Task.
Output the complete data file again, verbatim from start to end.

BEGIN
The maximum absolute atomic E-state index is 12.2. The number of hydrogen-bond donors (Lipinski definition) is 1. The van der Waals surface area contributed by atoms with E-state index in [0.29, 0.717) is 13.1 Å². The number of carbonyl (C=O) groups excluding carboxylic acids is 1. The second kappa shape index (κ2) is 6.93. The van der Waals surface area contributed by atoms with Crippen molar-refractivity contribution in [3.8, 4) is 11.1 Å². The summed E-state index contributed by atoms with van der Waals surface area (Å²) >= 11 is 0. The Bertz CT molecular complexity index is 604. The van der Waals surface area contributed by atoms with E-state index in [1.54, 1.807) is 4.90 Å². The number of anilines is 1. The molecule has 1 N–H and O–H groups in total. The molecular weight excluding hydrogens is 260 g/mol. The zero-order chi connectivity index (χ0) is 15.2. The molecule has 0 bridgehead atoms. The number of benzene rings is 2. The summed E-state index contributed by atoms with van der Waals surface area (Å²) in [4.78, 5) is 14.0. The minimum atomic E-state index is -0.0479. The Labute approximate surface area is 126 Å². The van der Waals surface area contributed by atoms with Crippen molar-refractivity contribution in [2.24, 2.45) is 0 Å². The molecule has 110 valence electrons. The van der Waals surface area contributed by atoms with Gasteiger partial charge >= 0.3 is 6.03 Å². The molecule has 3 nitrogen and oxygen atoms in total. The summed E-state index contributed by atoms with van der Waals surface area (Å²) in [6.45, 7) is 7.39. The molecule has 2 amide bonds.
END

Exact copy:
The maximum absolute atomic E-state index is 12.2. The number of hydrogen-bond donors (Lipinski definition) is 1. The van der Waals surface area contributed by atoms with E-state index in [0.29, 0.717) is 13.1 Å². The number of carbonyl (C=O) groups excluding carboxylic acids is 1. The second kappa shape index (κ2) is 6.93. The van der Waals surface area contributed by atoms with Crippen molar-refractivity contribution in [3.8, 4) is 11.1 Å². The summed E-state index contributed by atoms with van der Waals surface area (Å²) >= 11 is 0. The Bertz CT molecular complexity index is 604. The van der Waals surface area contributed by atoms with E-state index in [1.54, 1.807) is 4.90 Å². The number of anilines is 1. The molecule has 1 N–H and O–H groups in total. The molecular weight excluding hydrogens is 260 g/mol. The zero-order chi connectivity index (χ0) is 15.2. The molecule has 0 bridgehead atoms. The number of benzene rings is 2. The summed E-state index contributed by atoms with van der Waals surface area (Å²) in [4.78, 5) is 14.0. The minimum atomic E-state index is -0.0479. The Labute approximate surface area is 126 Å². The van der Waals surface area contributed by atoms with Crippen molar-refractivity contribution in [2.24, 2.45) is 0 Å². The molecule has 110 valence electrons. The van der Waals surface area contributed by atoms with Gasteiger partial charge >= 0.3 is 6.03 Å². The molecule has 3 nitrogen and oxygen atoms in total. The summed E-state index contributed by atoms with van der Waals surface area (Å²) in [6.45, 7) is 7.39. The molecule has 2 amide bonds.